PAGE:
The Case of the Missing Books – Ian Sansom

It was obvious from when I ordered this book that it would not be your average mystery: young Jewish (half Irish) man arrives from joblessness in London to a small town in Ireland – Tumdrum – in the expectation of taking up a post as the new town librarian. After a hellish trip, which turns out to be fairly typical of his luck, he discovers that funding has been cut, the library will be sold and razed, and his new job is to be driving the mobile library replacing the brick and mortar stationary library. Which is going to be a problem: Israel can drive, but not well, and not necessarily a bus.

This isn’t so much a mystery, as billed, as it is a fish-out-of-water – or fish among fowl – story. The mystery is not the sort usually featured in adult books of the genre, but more of a Nancy Drew (or Hardy Boys) (or Scooby Doo) type: in other words, no one is murdered. I would actually be a lot more comfortable calling this a cozy mystery than most stories involving murder … but it’s not cozy. The setting, the characters, the tone of the writing: not cozy. And … not a mystery, very much. The aim of the book is to show us Israel Armstrong plopped down in a hostile-to-him environment, and how (whether) he copes. (Also, I figured it out about 150 pages before Israel did, and this isn’t as much fun as it ought to be.)

There is much to like in the book: Israel’s initial flailings at working his way into the job and the village are funny, and he is not entirely unsympathetic. No one who becomes a librarian in order to have access to free books can be entirely unsympathetic. There is a mystery in there, and it’s interesting. Some of the other characterizations are fun to read. And the description of the (doomed) library is heavenly.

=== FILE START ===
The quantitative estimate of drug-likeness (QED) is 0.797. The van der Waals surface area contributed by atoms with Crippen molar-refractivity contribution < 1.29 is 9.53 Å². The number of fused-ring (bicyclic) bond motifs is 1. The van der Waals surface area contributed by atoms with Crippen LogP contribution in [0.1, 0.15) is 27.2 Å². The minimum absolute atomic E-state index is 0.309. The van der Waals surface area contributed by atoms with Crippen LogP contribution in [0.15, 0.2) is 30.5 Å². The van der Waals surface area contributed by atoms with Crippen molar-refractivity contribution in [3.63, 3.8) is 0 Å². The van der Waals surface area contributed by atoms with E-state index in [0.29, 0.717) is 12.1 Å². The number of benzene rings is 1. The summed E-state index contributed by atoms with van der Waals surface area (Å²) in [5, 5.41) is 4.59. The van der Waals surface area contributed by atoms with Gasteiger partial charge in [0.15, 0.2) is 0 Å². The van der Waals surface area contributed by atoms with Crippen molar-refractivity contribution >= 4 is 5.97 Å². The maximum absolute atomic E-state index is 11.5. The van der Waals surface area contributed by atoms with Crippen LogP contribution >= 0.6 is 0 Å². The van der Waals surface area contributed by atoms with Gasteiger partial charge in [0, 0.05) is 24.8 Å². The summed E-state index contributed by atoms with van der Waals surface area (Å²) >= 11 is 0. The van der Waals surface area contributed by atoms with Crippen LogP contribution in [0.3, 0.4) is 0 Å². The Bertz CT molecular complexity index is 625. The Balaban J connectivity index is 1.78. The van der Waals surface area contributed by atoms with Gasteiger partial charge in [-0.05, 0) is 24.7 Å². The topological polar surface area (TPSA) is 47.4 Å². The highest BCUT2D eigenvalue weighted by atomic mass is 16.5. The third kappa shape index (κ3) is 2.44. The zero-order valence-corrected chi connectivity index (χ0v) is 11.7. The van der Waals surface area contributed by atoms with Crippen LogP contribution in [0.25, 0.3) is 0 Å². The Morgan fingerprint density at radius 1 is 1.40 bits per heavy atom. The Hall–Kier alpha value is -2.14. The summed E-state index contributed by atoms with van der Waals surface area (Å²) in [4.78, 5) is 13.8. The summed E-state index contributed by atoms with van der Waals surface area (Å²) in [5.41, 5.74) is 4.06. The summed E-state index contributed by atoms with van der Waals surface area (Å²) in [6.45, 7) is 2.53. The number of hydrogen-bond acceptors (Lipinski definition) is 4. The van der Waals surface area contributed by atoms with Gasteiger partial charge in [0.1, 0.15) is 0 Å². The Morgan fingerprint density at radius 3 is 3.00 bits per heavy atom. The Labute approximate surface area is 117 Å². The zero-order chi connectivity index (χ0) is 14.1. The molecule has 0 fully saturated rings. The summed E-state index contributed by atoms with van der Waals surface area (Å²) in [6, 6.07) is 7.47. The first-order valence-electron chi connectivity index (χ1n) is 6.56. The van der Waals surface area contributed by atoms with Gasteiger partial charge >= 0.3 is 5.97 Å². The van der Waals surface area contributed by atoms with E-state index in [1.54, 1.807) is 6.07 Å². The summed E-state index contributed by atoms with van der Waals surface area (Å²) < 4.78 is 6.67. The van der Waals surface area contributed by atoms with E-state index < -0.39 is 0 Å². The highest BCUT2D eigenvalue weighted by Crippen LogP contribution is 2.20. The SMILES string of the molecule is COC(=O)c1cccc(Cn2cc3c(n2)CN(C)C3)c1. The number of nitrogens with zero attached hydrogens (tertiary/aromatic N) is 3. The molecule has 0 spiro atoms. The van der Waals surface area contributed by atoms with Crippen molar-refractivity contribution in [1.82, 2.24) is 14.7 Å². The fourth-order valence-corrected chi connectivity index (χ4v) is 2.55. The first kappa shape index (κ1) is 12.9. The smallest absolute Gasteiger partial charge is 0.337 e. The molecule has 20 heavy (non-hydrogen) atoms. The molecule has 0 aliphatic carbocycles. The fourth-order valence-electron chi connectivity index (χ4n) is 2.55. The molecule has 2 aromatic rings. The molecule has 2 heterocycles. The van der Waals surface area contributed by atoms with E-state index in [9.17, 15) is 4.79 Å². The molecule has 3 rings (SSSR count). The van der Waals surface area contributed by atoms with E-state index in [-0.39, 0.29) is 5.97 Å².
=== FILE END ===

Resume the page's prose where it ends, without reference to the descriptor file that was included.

But … Israel’s not very likeable. He’s a wimp, a bit hypochondriacal, has no social skills, doesn’t know how to say either no or yes (or please), and rubs very nearly everyone the wrong way almost instantly: he’s the perfect schlemiel. This should inspire sympathy, the schlemielness, but he’s also a shlimazel (thank you, Laverne & Shirley). If there seemed to be any hope that he might find his footing and improve I – and the townsfolk – might like him better, but there doesn’t. All he wants from the moment he hits Irish soil is to go home, and between that and the wall of events that prevents him from leaving he is ineffectually miserable – which I just didn’t find fun, or funny, to read.

Some of the other characters in the book are just over-the-top unpleasant, as well. I like Ted, a lot, though the first impression there was not good. But even he took against Israel, and it grows old when almost every single person feels, at best, contempt for the poor schlub. If you start out liking Israel, after a while you feel like you must be missing something, he’s so, otherwise, universally (except for Brownie) disliked. And the narrator gives every indication of having been to Ireland under duress and hating it, prompting him now to try to burst every Emerald Isle Auld Sod blarnified bubble the reader might harbor. Neither the place nor the populace is welcoming. And then there’s Linda … I keep feeling like her every scene should offend me, and I’m not sure if that’s a latent feminism or a horror of racial prejudice or something else entirely, or a combination … I think it’s partly the feeling that an impartial narrator shouldn’t dislike a character so much. The descriptions are so repetitively specific that she’s Asian, or fat (and constantly eating, and maybe that’s where the offensiveness lies), or both, that it’s not so much Linda I don’t like as the narrator. That’s not a comfortable situation for what presents itself as something of a cozy mystery. This wasn’t to my taste, and I doubt I’ll pursue the rest of the series.

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One Response to The Case of the Missing Books – Ian Sansom

  1. Ann says:

    Thanks for the honest review.
    Ann

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